US-Russian standoff looms as top diplomats meet in Iceland
REYKJAVIK, Iceland (AP) – Senior diplomats from the United States and Russia are due to face each other this week in Iceland for their first face-to-face meeting which comes as ties between nations have deteriorated sharply in recent times month.
US Secretary of State Antony Blinken and longtime Russian Foreign Minister Sergei Lavrov plan to hold talks on Wednesday on the sidelines of an Arctic Council meeting in the Icelandic capital of Reykjavik, a city with a deep history in US-Russian relations.
Even ahead of the talks – which are supposed to prepare for a summit between President Joe Biden and Russian leader Vladimir Putin next month – the two diplomats have set almost diametrically opposed positions for the meeting, anticipating what is likely to be a difficult exchange. and controversial.
It follows a wave of tit-for-tat diplomatic expulsions as US-Russian relations threaten a return to Cold War lows. Nuclear powers disagree on a myriad of issues, including Ukraine, the Arctic, Russia‘s treatment of opposition figure Alexey Navalny, and cybermalfeasance accusations, including allegations that hackers based in Russia were responsible for a ransomware attack on a key US pipeline.
“It would be our preference to have a more stable and predictable relationship with Russia,” Blinken said on Tuesday. âAt the same time, we have been very clear that if Russia chooses to take reckless or aggressive measures that target our interests or those of our allies and partners, we will respond. Not for the sake of conflict research or escalation, but because such challenges cannot continue with impunity.
Blinken also tweeted on Tuesday the US condemnation of Russia’s 2014 annexation of Crimea to Ukraine. âWe condemn Russia’s abuses in Crimea, especially on May 18, as we reflect on the 77th anniversary of Stalin’s deportation of countless Crimean Tatars from their native peninsula,â he said.
Perhaps anticipating Blinken’s position, Lavrov offered a prebuttal at a press conference in Moscow on Monday.
âApparently, a (American) decision has been taken to promote stable and predictable relations with Russia,â he said. âHowever, if that includes constant and predictable sanctions, that’s not what we need. Our attitude towards the United States includes the hope that normalized relations will be based on specific actions rather than words we have heard too much about.
Blinken said his meeting with Lavrov would be an important opportunity to test the proposition that the United States and Russia can work collaboratively on certain issues, such as climate change, the Middle East, Iran and Korea. North, despite bitter disagreements over others. The meeting comes as much of the world is focused on the Israeli-Palestinian war.
Blinken noted that despite the vitriol, the United States and Russia agreed at the start of the Biden administration on a five-year extension of a key arms control pact that President Donald Trump had. refused to renew before leaving office. Trump left a decidedly mixed legacy for Russia, which included a friendly personal relationship with Putin, while his administration still imposed sanctions and other punitive measures.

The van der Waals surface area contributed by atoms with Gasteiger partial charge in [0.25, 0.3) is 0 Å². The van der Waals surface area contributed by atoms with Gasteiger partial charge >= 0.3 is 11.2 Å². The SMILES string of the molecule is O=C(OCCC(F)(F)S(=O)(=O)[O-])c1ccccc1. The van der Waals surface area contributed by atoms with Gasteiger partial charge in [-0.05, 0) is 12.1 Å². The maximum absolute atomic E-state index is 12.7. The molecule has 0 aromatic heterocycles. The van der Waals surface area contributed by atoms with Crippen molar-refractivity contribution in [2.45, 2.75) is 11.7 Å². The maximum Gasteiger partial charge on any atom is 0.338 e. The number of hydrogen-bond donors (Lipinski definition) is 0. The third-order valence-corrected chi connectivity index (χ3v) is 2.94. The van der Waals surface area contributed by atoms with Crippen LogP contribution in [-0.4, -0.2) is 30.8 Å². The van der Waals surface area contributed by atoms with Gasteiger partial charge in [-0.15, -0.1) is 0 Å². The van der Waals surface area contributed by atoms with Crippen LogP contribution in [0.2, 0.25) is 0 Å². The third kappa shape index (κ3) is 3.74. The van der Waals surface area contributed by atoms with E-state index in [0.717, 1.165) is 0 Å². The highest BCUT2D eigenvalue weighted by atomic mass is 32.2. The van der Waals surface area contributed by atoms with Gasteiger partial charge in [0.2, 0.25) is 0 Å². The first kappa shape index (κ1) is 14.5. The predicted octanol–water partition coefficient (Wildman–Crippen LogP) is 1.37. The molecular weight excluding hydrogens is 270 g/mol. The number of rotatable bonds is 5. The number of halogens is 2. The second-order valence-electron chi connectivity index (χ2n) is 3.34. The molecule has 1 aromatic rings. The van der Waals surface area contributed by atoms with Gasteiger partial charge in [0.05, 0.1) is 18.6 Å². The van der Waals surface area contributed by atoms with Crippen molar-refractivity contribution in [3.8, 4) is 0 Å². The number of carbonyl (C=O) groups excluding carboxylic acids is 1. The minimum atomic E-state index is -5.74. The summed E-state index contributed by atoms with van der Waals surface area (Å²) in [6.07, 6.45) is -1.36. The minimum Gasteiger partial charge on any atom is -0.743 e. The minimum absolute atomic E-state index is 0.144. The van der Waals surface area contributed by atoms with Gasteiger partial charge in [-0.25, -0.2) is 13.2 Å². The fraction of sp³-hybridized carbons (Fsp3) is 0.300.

Lavrov said Moscow would determine its own “red lines” and stressed that in the area of ââstrategic stability, it would insist on putting both offensive and defensive, nuclear and non-nuclear weapons on the negotiating table.
Another area of ââdisagreement, more immediate in Reykjavik, site of the famous 1986 summit between President Ronald Reagan and Russian leader Mikhail Gorbachev, is the Arctic, where Russia has expanded its military presence and pursued policies to expand its influence to alarm Americans.
Blinken rejected Russia’s calls to take over a military component of the Arctic Council and expressed concern over Russia’s growing military activity in the region known as the “high north.”
âWe are concerned about some of the recent military activity in the Arctic,â he said. âThis increases the risk of accidents and miscalculations and undermines the common goal of a peaceful and sustainable future for the region. We must therefore be vigilant in this regard.
Blinken also criticized Russia for proposing new navigation rules for the region and decried Lavrov for his comments in which he dismissed these criticisms because the Arctic “is our territory, our land”.
“We must all act, including Russia, on the basis of the rules, on the basis of standards, on the basis of the commitments we each have made and also avoid statements that undermine them,” said Blinken.
In his comments on Monday, Lavrov noted grievances over Russia’s military activities in the Arctic. âEveryone has known for a long time that this is our territory, our land. We are responsible for ensuring the security of the Arctic coast. Everything Russia does there is absolutely legal, âhe said.
Moscow and Washington are also embroiled in a bitter dispute over the status of their respective embassies and consulates following diplomatic expulsions. Russia has given the United States until August 1 to get rid of all non-U.S. Personnel from its diplomatic missions, which the U.S. says will make it nearly impossible for its facilities to operate.
Associated Press writer Vladimir Isachenkov in Moscow contributed to this story.